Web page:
Microservices are both an architecture and an approach to writing software. With microservices, applications are broken down into their smallest components, independent from each other. Instead of a traditional, monolithic, approach to apps, where everything is built into a single piece, microservices are all separated and work together to accomplish the same tasks. Each of these components, or processes, is a microservice. This approach to software development values granularity, being lightweight, and the ability to share similar process across multiple apps. It is a major component of optimizing application development towards a cloud-native model.
But the bigger question here is why you'd want to use a microservice-based infrastructure. The goal is, simply put, to deliver quality software, faster. Using microservices is a means to that end, but there are other considerations too. Breaking your apps into microservices isn’t enough, you've got to manage them, orchestrate them, and deal with the data they create and modify.
Compared to monolithic apps, microservices are easier to build, test, deploy, and update. Red Hat believes it is the answer to the question: how can my business react faster to new demands, rather than being stuck in the multiyear "death march" of traditional software development? Now, different parts of your development team can work concurrently on your products, in an agile manner, and deliver value to your customers immediately.
Learn the basics behind microservices, the pros and cons of using them, and check out our on-demand training to learn about building a microservices-based architecture.
Linux containers give your microservice-based apps an ideal application deployment unit and self-contained execution environment. With microservices in containers, it’s easier to take advantage of hardware and easily orchestrate services, including storage, networking, and security.
It’s why the Cloud Native Computing Foundation says microservices and containers together are the foundation for cloud-native application development. This model enables faster development and makes it easier to transform and optimize existing applications—and it starts with microservices in containers.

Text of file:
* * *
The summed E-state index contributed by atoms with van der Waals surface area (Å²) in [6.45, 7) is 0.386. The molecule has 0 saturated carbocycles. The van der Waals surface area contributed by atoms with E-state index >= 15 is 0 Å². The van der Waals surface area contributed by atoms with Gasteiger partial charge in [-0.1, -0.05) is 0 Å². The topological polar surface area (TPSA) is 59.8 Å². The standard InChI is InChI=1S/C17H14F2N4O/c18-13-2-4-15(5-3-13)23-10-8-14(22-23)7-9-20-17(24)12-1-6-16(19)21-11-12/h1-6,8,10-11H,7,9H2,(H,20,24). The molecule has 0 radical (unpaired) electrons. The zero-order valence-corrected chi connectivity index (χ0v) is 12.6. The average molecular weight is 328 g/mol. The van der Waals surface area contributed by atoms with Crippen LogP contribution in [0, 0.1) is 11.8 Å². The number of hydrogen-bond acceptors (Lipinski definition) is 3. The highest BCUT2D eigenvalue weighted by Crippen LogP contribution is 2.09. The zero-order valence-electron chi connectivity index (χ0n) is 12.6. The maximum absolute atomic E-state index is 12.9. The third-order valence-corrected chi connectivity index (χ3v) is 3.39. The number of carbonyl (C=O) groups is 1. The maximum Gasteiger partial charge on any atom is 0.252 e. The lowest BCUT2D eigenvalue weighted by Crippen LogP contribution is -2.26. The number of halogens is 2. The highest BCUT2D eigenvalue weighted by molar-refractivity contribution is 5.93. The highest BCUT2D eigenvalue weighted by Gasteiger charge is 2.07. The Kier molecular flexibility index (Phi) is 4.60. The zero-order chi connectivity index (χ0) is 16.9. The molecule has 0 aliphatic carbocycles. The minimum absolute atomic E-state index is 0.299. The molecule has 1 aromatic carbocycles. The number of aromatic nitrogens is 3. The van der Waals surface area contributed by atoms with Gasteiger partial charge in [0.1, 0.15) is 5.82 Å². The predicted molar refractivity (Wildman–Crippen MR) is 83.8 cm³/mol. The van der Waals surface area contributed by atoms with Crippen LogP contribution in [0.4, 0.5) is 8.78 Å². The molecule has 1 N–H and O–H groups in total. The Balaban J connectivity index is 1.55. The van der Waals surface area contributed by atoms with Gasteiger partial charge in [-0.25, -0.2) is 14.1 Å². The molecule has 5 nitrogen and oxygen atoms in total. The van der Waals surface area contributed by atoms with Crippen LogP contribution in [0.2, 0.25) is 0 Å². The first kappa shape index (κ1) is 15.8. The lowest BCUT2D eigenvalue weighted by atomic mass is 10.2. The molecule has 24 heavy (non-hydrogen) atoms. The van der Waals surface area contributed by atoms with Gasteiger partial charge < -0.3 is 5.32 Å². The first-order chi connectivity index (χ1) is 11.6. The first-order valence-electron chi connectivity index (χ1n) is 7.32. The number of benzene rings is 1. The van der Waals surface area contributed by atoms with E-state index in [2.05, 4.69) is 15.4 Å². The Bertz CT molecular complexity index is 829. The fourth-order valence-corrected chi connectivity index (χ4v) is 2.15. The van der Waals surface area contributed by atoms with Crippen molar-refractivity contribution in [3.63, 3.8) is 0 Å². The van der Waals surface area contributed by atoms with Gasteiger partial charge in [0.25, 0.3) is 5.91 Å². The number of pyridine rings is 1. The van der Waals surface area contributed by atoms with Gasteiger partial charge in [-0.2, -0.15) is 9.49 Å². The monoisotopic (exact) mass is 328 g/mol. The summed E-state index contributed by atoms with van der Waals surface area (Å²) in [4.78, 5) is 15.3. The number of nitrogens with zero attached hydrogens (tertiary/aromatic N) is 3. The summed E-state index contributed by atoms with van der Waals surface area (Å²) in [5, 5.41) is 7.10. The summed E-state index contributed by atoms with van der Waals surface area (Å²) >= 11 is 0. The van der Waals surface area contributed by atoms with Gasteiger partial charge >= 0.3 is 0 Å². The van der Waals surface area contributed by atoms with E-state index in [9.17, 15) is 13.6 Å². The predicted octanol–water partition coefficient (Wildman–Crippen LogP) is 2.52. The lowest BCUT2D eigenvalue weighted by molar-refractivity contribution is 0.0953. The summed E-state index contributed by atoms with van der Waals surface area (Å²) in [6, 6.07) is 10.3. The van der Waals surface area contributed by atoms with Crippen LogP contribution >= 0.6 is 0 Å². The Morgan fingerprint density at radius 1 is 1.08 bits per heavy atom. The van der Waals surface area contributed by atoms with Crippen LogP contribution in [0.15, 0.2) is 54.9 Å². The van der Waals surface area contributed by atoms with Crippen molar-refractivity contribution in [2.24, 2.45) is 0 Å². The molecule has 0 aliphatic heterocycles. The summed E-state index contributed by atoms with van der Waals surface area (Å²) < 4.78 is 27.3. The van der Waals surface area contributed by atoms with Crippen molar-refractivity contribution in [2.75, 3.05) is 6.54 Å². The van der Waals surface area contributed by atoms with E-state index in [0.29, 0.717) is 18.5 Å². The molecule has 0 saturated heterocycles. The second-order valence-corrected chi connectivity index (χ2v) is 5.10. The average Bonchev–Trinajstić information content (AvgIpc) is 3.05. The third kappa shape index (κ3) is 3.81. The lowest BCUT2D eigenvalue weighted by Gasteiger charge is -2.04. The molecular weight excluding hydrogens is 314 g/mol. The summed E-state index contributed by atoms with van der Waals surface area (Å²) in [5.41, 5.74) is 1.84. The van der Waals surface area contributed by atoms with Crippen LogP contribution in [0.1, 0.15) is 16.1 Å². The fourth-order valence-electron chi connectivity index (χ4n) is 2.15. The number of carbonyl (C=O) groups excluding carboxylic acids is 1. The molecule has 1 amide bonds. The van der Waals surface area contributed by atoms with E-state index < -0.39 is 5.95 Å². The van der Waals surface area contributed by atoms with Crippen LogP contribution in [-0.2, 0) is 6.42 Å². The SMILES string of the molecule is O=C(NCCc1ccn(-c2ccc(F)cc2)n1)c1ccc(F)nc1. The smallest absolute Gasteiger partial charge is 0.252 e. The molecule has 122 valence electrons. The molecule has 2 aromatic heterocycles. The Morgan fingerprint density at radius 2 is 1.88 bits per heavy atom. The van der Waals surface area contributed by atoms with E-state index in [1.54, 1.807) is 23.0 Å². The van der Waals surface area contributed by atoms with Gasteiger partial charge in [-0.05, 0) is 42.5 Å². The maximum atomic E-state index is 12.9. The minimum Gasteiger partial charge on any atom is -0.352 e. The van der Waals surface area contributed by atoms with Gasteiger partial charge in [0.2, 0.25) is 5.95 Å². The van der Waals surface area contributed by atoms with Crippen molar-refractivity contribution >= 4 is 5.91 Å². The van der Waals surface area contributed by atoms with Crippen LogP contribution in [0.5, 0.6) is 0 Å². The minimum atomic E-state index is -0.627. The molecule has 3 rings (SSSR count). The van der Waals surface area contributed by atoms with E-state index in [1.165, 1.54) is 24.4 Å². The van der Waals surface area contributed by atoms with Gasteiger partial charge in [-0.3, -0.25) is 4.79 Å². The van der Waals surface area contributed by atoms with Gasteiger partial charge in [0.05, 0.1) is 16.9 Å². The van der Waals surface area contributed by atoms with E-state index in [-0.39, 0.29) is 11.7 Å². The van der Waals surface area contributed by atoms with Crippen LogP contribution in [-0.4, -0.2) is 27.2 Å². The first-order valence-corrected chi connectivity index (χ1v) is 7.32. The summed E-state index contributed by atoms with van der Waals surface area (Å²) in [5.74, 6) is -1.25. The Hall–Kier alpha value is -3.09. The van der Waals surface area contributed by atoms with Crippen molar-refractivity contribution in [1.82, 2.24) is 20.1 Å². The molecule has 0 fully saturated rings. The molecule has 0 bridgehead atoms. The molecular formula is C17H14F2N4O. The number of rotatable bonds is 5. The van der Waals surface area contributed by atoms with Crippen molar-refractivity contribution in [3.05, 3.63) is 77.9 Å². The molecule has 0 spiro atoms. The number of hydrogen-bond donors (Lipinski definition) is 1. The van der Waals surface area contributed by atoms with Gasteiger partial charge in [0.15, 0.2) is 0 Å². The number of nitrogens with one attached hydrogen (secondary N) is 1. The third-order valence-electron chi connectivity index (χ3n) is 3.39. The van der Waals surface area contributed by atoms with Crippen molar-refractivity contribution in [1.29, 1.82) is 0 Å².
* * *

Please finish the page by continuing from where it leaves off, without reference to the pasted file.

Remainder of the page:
In order for a microservices architecture to work as a functional cloud application, services must constantly request data from each other through messaging. Building a service mesh layer into an application simplifies interservice communication, but a microservices architecture may also need to integrate with your legacy applications and other data sources.
If your architecture is distributed, but your integration still relies on a centralized team managing a centralized technology like an enterprise service bus (ESB), the business goals of microservices can be negated.
Agile integration is an approach to connecting your resources that combines integration technologies, agile delivery techniques, and cloud-native platforms to improve the speed and security of software delivery.
Red Hat doesn’t just help you break your monolithic apps into microservices, we help you manage these microservices, orchestrate them, and handle the data they create and modify. We support the continuous development and deployment of microservices, while helping you integrate and manage microservices. The result is a microservices solution that supports the end-to-end deployment of code, and encourages communication and collaboration between delivery teams. There’s no need to totally overhaul your existing systems to get meaningful benefits. Through open source, open standards, and years of experience, we can help you find a solution that fits your organization.